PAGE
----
Superelastic hypotubing generally has been found to have a slightly lower stress level compared to wire when the austenite is transformed to martensite. However, this stress level is above 40 ksi and is usually above 70 ksi.

The Nitinol hypotubing of the invention generally may have an outer diameter from about 0.05 inch down to about 0.006 inch with wall thicknesses of about 0.001 to about 0.004 inch. A presently preferred superelastic hypotubing has an outer diameter of about 0.012 inch and a wall thickness of about 0.002 inch.

While the above description of the invention is directed to presently preferred embodiments, various modifications and improvements can be made to the invention without departing therefrom.

Patent Citations
Cited PatentFiling datePublication dateApplicantTitle
US3558369 *12 Jun 196926 Jan 1971Us NavyMethod of treating variable transition temperature alloys
US3605725 *7 Aug 196820 Sep 1971Medi Tech IncControlled motion devices
US3620212 *15 Jun 197016 Nov 1971Lower Brenton RIntrauterine contraceptive device
US3890977 *1 Mar 197424 Jun 1975Bruce C WilsonKinetic memory electrodes, catheters and cannulae
US4037324 *21 May 197326 Jul 1977The University Of Iowa Research FoundationMethod and system for orthodontic moving of teeth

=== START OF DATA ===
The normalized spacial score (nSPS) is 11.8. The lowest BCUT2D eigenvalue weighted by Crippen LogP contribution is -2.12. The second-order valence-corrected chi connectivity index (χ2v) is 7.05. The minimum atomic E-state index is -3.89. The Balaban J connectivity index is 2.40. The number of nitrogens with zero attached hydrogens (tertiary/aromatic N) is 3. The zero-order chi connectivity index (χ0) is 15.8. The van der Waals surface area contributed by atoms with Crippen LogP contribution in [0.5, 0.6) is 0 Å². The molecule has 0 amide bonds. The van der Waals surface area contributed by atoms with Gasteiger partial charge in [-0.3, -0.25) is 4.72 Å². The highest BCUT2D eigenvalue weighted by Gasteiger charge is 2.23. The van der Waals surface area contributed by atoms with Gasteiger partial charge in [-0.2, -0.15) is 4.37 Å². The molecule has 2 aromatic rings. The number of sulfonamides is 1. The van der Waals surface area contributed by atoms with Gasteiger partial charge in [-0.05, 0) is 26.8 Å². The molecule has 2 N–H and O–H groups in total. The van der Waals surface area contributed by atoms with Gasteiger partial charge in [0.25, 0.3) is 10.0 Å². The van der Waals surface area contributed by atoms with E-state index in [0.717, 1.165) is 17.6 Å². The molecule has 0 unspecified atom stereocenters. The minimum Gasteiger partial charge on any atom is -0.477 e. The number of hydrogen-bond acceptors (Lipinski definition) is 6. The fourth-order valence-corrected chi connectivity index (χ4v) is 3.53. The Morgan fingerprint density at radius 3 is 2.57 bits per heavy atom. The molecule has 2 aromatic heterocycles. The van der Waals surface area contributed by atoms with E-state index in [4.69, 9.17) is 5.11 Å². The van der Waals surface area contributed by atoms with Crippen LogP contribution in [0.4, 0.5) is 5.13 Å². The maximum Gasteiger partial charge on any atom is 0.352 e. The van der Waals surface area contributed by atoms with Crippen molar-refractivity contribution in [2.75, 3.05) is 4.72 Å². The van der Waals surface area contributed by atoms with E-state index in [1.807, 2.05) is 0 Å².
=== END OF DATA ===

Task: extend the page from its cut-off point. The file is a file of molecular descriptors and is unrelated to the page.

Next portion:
US4233690 *19 May 197818 Nov 1980Carbomedics, Inc.Prosthetic device couplings
US4283233 *7 Mar 198011 Aug 1981The United States Of America As Represented By The Secretary Of The NavyMethod of modifying the transition temperature range of TiNi base shape memory alloys
US4411655 *30 Nov 198125 Oct 1983Schreck David MApparatus and method for percutaneous catheterization
US4425908 *22 Oct 198117 Jan 1984Beth Israel HospitalBlood clot filter
US4427000 *30 Jun 198224 Jan 1984Olympus Optical Co., Ltd.Endoscope having a temperature sensitive memory alloy plate as the treatment instrument driving device
US4503569 *3 Mar 198312 Mar 1985Dotter Charles TTransluminally placed expandable graft prosthesis
US4505767 *14 Oct 198319 Mar 1985Raychem CorporationNickel/titanium/vanadium shape memory alloy
US4512338 *25 Jan 198323 Apr 1985Balko Alexander BProcess for restoring patency to body vessels